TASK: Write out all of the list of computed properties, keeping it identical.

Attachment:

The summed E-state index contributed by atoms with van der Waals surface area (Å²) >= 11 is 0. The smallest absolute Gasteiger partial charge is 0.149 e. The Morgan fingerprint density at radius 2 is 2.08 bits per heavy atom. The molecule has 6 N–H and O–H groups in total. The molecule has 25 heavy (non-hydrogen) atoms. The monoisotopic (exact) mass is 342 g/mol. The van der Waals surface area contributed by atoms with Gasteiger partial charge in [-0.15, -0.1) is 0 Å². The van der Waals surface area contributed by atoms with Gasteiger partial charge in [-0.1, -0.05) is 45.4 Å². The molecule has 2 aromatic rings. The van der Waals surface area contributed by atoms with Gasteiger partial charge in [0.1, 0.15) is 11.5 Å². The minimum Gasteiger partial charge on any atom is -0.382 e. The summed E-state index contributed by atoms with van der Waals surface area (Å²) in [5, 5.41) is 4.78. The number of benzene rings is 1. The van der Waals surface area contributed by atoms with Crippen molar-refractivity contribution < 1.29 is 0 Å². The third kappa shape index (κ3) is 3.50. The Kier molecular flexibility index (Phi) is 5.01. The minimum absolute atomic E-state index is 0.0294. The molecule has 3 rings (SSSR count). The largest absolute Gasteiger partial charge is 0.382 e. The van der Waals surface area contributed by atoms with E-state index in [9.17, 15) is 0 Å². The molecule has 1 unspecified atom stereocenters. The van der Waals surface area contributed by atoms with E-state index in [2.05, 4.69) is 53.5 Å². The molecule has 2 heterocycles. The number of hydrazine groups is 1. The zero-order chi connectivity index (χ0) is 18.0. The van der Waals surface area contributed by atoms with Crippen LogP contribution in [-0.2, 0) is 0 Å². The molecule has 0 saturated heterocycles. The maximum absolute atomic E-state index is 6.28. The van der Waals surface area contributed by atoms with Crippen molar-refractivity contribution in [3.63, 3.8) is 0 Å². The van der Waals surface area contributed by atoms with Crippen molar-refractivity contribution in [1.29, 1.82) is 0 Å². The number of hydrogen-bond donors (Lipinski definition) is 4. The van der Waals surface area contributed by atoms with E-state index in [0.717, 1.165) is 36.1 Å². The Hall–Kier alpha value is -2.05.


The summed E-state index contributed by atoms with van der Waals surface area (Å²) >= 11 is 0. The smallest absolute Gasteiger partial charge is 0.149 e. The Morgan fingerprint density at radius 2 is 2.08 bits per heavy atom. The molecule has 6 N–H and O–H groups in total. The molecule has 25 heavy (non-hydrogen) atoms. The monoisotopic (exact) mass is 342 g/mol. The van der Waals surface area contributed by atoms with Gasteiger partial charge in [-0.15, -0.1) is 0 Å². The van der Waals surface area contributed by atoms with Gasteiger partial charge in [-0.1, -0.05) is 45.4 Å². The molecule has 2 aromatic rings. The van der Waals surface area contributed by atoms with Gasteiger partial charge in [0.1, 0.15) is 11.5 Å². The minimum Gasteiger partial charge on any atom is -0.382 e. The summed E-state index contributed by atoms with van der Waals surface area (Å²) in [5, 5.41) is 4.78. The number of benzene rings is 1. The van der Waals surface area contributed by atoms with Crippen molar-refractivity contribution < 1.29 is 0 Å². The third kappa shape index (κ3) is 3.50. The Kier molecular flexibility index (Phi) is 5.01. The minimum absolute atomic E-state index is 0.0294. The molecule has 3 rings (SSSR count). The largest absolute Gasteiger partial charge is 0.382 e. The van der Waals surface area contributed by atoms with E-state index in [9.17, 15) is 0 Å². The molecule has 1 unspecified atom stereocenters. The van der Waals surface area contributed by atoms with E-state index in [2.05, 4.69) is 53.5 Å². The molecule has 2 heterocycles. The number of hydrazine groups is 1. The zero-order chi connectivity index (χ0) is 18.0. The van der Waals surface area contributed by atoms with Crippen LogP contribution in [-0.2, 0) is 0 Å². The molecule has 0 saturated heterocycles. The maximum absolute atomic E-state index is 6.28. The van der Waals surface area contributed by atoms with Crippen molar-refractivity contribution in [3.63, 3.8) is 0 Å². The van der Waals surface area contributed by atoms with Crippen molar-refractivity contribution in [1.29, 1.82) is 0 Å². The number of hydrogen-bond donors (Lipinski definition) is 4. The van der Waals surface area contributed by atoms with E-state index in [0.717, 1.165) is 36.1 Å². The Hall–Kier alpha value is -2.05.